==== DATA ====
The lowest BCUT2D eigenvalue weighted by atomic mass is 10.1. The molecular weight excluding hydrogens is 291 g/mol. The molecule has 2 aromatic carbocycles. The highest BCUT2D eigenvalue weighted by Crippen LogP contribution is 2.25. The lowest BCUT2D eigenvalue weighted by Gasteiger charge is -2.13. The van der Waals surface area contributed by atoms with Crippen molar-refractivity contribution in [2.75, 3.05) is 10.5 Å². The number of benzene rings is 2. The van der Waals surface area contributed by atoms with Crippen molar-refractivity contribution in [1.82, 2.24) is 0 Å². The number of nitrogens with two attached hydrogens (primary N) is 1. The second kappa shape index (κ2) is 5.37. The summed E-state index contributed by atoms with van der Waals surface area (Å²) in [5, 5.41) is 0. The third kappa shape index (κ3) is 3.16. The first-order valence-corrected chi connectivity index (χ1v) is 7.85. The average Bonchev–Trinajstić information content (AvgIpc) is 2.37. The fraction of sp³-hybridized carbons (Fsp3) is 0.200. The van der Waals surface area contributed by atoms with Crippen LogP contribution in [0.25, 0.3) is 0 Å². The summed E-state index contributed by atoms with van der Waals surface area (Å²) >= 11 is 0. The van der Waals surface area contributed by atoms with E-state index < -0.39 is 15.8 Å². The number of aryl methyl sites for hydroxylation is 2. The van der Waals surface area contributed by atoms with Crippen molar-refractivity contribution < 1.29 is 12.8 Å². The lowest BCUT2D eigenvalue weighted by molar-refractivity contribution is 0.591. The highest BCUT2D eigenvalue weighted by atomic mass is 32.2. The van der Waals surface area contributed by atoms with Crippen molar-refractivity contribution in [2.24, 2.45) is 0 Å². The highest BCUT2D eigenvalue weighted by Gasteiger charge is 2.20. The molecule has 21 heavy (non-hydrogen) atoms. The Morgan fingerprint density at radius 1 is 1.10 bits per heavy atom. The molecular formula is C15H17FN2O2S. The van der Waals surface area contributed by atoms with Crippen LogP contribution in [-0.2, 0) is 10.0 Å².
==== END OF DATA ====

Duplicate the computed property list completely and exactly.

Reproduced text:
The lowest BCUT2D eigenvalue weighted by atomic mass is 10.1. The molecular weight excluding hydrogens is 291 g/mol. The molecule has 2 aromatic carbocycles. The highest BCUT2D eigenvalue weighted by Crippen LogP contribution is 2.25. The lowest BCUT2D eigenvalue weighted by Gasteiger charge is -2.13. The van der Waals surface area contributed by atoms with Crippen molar-refractivity contribution in [2.75, 3.05) is 10.5 Å². The number of benzene rings is 2. The van der Waals surface area contributed by atoms with Crippen molar-refractivity contribution in [1.82, 2.24) is 0 Å². The number of nitrogens with two attached hydrogens (primary N) is 1. The second kappa shape index (κ2) is 5.37. The summed E-state index contributed by atoms with van der Waals surface area (Å²) in [5, 5.41) is 0. The third kappa shape index (κ3) is 3.16. The first-order valence-corrected chi connectivity index (χ1v) is 7.85. The average Bonchev–Trinajstić information content (AvgIpc) is 2.37. The fraction of sp³-hybridized carbons (Fsp3) is 0.200. The van der Waals surface area contributed by atoms with Crippen LogP contribution in [0.25, 0.3) is 0 Å². The summed E-state index contributed by atoms with van der Waals surface area (Å²) >= 11 is 0. The van der Waals surface area contributed by atoms with E-state index < -0.39 is 15.8 Å². The number of aryl methyl sites for hydroxylation is 2. The van der Waals surface area contributed by atoms with Crippen molar-refractivity contribution < 1.29 is 12.8 Å². The lowest BCUT2D eigenvalue weighted by molar-refractivity contribution is 0.591. The highest BCUT2D eigenvalue weighted by atomic mass is 32.2. The van der Waals surface area contributed by atoms with Crippen molar-refractivity contribution in [2.24, 2.45) is 0 Å². The highest BCUT2D eigenvalue weighted by Gasteiger charge is 2.20. The molecule has 21 heavy (non-hydrogen) atoms. The Morgan fingerprint density at radius 1 is 1.10 bits per heavy atom. The molecular formula is C15H17FN2O2S. The van der Waals surface area contributed by atoms with Crippen LogP contribution in [-0.2, 0) is 10.0 Å².